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Patent Portfolio Analysis a Negotiation Tool

a case study in the automotive industry

Written by Jennifer Asp

Paper category

Master Thesis


Business Administration>Management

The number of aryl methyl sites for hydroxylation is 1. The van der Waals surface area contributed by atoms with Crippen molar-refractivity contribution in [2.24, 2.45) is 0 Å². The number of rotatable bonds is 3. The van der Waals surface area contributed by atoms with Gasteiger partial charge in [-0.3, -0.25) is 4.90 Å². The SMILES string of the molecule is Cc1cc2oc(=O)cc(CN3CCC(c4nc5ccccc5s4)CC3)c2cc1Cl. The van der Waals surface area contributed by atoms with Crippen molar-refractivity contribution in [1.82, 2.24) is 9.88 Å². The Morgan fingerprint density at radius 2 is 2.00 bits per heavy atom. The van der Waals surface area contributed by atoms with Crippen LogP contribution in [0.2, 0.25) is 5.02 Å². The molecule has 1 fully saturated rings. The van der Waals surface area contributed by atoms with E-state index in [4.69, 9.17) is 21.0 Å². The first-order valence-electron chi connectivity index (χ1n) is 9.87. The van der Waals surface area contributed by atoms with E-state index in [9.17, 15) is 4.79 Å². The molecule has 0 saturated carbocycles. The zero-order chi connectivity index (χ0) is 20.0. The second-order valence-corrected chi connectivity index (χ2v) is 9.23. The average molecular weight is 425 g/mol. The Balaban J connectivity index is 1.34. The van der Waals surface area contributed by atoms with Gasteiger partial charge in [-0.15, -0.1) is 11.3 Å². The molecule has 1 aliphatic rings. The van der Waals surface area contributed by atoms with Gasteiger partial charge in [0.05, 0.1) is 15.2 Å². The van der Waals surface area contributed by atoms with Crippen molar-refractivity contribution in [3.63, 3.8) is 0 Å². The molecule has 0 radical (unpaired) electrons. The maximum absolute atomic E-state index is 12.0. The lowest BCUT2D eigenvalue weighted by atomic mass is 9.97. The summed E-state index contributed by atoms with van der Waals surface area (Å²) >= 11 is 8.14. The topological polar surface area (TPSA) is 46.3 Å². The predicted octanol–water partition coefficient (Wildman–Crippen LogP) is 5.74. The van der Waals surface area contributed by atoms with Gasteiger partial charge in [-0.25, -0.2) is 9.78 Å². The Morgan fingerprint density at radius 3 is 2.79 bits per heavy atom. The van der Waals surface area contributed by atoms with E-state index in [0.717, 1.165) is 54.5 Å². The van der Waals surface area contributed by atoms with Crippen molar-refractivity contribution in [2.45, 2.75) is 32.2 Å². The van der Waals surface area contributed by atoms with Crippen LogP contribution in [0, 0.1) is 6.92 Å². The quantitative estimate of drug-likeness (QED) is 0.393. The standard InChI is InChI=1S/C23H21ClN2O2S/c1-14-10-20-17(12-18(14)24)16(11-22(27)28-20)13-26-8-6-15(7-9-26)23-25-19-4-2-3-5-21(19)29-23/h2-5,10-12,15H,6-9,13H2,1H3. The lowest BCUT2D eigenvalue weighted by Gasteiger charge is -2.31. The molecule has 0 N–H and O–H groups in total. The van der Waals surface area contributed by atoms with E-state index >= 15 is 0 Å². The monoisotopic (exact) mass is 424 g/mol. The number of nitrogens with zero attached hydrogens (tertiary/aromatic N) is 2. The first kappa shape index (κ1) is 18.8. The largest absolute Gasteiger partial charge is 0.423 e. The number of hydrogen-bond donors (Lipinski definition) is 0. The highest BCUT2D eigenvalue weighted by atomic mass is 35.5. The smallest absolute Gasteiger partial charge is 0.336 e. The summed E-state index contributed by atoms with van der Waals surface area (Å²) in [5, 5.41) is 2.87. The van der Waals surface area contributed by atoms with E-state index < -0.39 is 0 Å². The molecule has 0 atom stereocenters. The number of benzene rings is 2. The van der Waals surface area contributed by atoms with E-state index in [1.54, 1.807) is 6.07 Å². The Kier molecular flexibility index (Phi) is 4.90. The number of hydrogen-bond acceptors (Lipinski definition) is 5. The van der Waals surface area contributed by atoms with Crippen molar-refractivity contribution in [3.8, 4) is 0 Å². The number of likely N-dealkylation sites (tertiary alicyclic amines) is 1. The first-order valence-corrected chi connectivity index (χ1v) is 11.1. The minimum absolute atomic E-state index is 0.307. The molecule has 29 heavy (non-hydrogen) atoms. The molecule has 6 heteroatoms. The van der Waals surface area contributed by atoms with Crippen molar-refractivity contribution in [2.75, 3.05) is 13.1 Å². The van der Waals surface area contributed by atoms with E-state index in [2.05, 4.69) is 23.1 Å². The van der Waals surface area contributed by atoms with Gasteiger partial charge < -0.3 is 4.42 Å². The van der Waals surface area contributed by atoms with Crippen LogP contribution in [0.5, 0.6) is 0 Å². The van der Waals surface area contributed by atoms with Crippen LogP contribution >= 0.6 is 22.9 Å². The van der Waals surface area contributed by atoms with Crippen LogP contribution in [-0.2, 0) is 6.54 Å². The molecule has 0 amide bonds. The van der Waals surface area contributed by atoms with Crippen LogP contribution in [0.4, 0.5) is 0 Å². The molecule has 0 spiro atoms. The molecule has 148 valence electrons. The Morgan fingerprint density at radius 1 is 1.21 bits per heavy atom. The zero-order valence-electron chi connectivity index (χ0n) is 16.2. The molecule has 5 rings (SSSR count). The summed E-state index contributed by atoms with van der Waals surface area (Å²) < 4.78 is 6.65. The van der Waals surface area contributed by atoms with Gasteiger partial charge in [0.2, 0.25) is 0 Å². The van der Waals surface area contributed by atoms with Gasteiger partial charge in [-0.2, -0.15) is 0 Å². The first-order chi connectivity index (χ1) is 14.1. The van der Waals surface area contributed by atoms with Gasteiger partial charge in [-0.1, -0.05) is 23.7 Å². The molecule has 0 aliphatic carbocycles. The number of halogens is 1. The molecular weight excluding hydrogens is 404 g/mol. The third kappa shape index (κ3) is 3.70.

Thesis: Patent portfolio analysis The patent portfolio consists of all outstanding, published and in-use patents of an entity. You can search for patent portfolio data internally for your own patents, or you can search for patent portfolio data externally through publicly available databases. When studying the patent portfolio, it is important to pay attention to the time delay difference between internal and external information collection. The delay stems from the 18-month period between application submission and publication (Fabry et al., 2006; U.S. Patent and Trademark Office, 2015), but because patents are usually filed before development is completed, and the finished product and patent are published. The time can be shorter (Fabry et al., 2006). Patent data provides a good database of information that can be used to analyze the breadth and depth of the company's internal knowledge (Suominen, Toivanen, and Seppänen, 2017). For example, one can observe the degree of product development of a particular entity (Suominen et al., 2017). When the analysis is done correctly, it is possible to identify active participants in the market in a particular field, as well as participants with extraordinary patent status (Fabry et al., 2006). Fabry et al., (2006) further pointed out that with the improvement of computing power, the convenience of obtaining patent information has led to the trend of computer-assisted PPA. PPA can be used to evaluate the organization's R&D landscape and business opportunities, or to evaluate the entire business landscape from a larger perspective (Shen & Su, 2016). PPA is also considered to be easy to implement in an organization, mainly for senior management and external stakeholders who wish to cooperate or invest in companies for strategic planning reasons (Ernst, 2003). PPA is becoming more and more important because the competitive landscape requires a broad base of capabilities while maintaining depth in core business areas (Suominen et al., 2017). When evaluating the usefulness of patents for business development, it is important to realize that individual patents are not the focus, but the value of the entire patent information (Fabry et al., 2006). In order for PPA to be useful, it needs to select and evaluate only applicable patents to fit the analytical model based on appropriate patent data (Fabry et al., 2006). Analyzing a large number of patents for an entire industry or product category can be overwhelming and make the analysis less useful. In order to analyze the correct parameters and thus achieve a very useful analysis, Fabry et al. al (2006) claimed that the way the parameters are set allows them to receive 50 to 2000 patents for analysis. Using the international patent classification system, patents can be classified naturally. When analyzing the activity of patent portfolios, Fabry et al. (2006) claimed that both the number of patents and the quality of patents are important. He further described the quality to be measured; the ratio of patent grants to applications, the international scope of patent applications, the scope of technologies that can be assessed by looking at the classification of intellectual property rights, and the frequency of citations that should consider the age of patents. Last but not least, he claims that PPA can be used to evaluate a company or department and analyze its overall patent strength by analyzing the combination of its patent activity and patent quality. According to Fabry et al. (2006), the results of PPA are best illustrated in graphical format, using bar graphs with different characteristics, and using normalized spider web graphs when presenting the overall graph of the analysis. However, care should be taken when obtaining abnormal or unexpected values, as these situations may require special treatment or may have characteristics that affect the analysis in an unfair way (Fabry et al., 2006). However, recent machine learning can minimize the need for such reliability analysis (Suominen et al., 2017). 2.3 TAM-Technology Acceptance Model Technology Acceptance Model (TAM) was developed by Davis (1985) to improve the understanding of user acceptance, process and analyze how users might react, and accept new technologies before they are introduced into the market It. It is a popular technology acceptance model (Marangunić & Granić, 2015), which has been modified and further developed many times to adapt to different purposes and businesses. It is considered a leading model for predicting the behavior of rejecting and accepting new technologies (Marangunić and Granić, 2015) (such as PPA). The first draft of the Davis (1985) model is shown in Figure 2 below. According to the Davis (1985) model, the use attitude determines whether to use the technology, or reject the technology by establishing the user's motivation to use the technology. Attitude to use is affected by perceived usefulness and perceived ease of use (Davis, 1985). As shown in Figure 2, perceived ease of use also has an impact on perceived usefulness. Both usefulness and ease of use depend on the actual system functions and features, what they do and how they are used, Davis (1985) named them system design features. The arrows in the model represent causality, where the attitude towards use will determine the actual use of the technology represented by the actual system use. 2.4 Management strategy: four processes Organizations often establish management systems around financial measures and goals (Kaplan & Norton, 1996) such as cost KPIs. Read Less